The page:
Sexualized Saturdays: Alec Lightwood—Quietly Subverting Tropes

(image via eonline)

Shadowhunters may not be the best show out there, both in terms of writing and acting, but it does get a few things right in terms of diversity and representation. I talked about my love for Magnus Bane as a bisexual character before, and I just recently finished catching up with the second season, which had a lot of great moments between Magnus and Alec, his boyfriend. So, I thought it would be interesting to take a closer look at Alec Lightwood and how he is presented in the show as a gay man.

Some spoilers for the Shadowhunters TV show below.

Shadowhunters is an urban fantasy show following a group of young adults who have angel blood and thus belong to a covert society tasked with protecting the world from demonic forces. They keep order in the Downworld, a society inhabited by vampires, werewolves, and beings who have demon blood. The Shadowhunter (or Nephilim) society has a long-ago established structure and laws. Important parts of this structure are families, who pass down the angel bloodline and the responsibility, and Institutes, or discrete branches located in cities all over the world. Alec Lightwood works and lives in the New York Institute along with his sister Izzy and his adopted brother and fighting partner (Parabatai) Jace.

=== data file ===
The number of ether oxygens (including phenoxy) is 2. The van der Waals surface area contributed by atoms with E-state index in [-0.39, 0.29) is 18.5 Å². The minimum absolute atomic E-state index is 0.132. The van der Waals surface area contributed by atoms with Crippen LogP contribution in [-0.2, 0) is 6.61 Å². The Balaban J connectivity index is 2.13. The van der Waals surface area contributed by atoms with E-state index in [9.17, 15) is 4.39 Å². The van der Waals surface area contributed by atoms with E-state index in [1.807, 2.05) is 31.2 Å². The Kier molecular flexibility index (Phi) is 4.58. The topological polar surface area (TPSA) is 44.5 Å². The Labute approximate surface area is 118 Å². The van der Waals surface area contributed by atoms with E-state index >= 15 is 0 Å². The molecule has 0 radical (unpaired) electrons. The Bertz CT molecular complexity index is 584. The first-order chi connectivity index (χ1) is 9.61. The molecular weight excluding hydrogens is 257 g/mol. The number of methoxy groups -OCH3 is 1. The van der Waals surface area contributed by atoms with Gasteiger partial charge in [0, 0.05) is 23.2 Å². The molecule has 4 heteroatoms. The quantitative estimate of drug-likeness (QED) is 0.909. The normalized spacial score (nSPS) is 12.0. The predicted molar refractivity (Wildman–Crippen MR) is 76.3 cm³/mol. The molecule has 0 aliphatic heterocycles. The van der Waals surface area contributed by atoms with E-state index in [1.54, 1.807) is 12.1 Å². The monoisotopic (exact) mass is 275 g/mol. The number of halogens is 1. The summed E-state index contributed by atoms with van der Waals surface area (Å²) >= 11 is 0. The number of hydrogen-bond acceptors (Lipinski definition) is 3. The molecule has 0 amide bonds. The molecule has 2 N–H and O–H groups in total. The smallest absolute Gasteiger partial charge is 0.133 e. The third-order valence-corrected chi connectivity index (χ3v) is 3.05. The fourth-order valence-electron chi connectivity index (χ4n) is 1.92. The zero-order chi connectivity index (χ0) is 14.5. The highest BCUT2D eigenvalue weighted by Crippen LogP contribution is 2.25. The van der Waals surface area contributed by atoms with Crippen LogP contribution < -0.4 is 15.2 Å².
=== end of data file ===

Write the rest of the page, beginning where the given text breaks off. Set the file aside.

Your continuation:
Like their mother, Alec’s sister Izzy is played by a Latina actress, Emeraude Toubia (image via pausaparafeminices)

Before I get into this, it’s important to point out the racial issue with Alec’s character. Speaking about the TV show only, Alec is of Latino descent (his mother is Latina, and the show points out their heritage in a few instances in the first season), but Alec is played by a white actor (Matthew Daddario). The experience of gay people of color—in this case, specifically Latino—is different from that of white gay men. The latter are also the group that receives most LGBTQ+ representation. Alec being a Latino man would add another axis of representation for a group of people who very rarely can see themselves reflected on screen. However, it’s kind of ruined by the fact that the character is essentially white-washed with the casting of a white actor.